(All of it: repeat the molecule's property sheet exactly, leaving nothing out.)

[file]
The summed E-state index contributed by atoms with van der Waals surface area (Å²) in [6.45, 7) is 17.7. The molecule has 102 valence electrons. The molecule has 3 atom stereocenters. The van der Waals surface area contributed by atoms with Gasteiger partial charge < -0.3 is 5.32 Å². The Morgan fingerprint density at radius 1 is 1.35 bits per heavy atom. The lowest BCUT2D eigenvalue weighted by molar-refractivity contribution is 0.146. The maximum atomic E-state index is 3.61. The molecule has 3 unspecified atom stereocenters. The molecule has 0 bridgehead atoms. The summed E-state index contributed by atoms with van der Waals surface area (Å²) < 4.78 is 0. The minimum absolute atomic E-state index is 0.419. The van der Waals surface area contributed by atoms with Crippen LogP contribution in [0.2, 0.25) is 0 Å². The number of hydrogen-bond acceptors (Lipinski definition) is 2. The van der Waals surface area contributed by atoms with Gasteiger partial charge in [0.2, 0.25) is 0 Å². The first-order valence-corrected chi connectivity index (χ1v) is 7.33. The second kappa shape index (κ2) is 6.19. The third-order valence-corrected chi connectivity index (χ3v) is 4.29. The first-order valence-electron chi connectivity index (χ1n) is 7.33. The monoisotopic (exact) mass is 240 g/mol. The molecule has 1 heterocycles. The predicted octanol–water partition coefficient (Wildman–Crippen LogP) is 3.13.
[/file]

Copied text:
The summed E-state index contributed by atoms with van der Waals surface area (Å²) in [6.45, 7) is 17.7. The molecule has 102 valence electrons. The molecule has 3 atom stereocenters. The van der Waals surface area contributed by atoms with Gasteiger partial charge < -0.3 is 5.32 Å². The Morgan fingerprint density at radius 1 is 1.35 bits per heavy atom. The lowest BCUT2D eigenvalue weighted by molar-refractivity contribution is 0.146. The maximum atomic E-state index is 3.61. The molecule has 3 unspecified atom stereocenters. The molecule has 0 bridgehead atoms. The summed E-state index contributed by atoms with van der Waals surface area (Å²) < 4.78 is 0. The minimum absolute atomic E-state index is 0.419. The van der Waals surface area contributed by atoms with Crippen LogP contribution in [0.2, 0.25) is 0 Å². The number of hydrogen-bond acceptors (Lipinski definition) is 2. The van der Waals surface area contributed by atoms with Gasteiger partial charge in [0.2, 0.25) is 0 Å². The first-order valence-corrected chi connectivity index (χ1v) is 7.33. The second kappa shape index (κ2) is 6.19. The third-order valence-corrected chi connectivity index (χ3v) is 4.29. The first-order valence-electron chi connectivity index (χ1n) is 7.33. The monoisotopic (exact) mass is 240 g/mol. The molecule has 1 heterocycles. The predicted octanol–water partition coefficient (Wildman–Crippen LogP) is 3.13.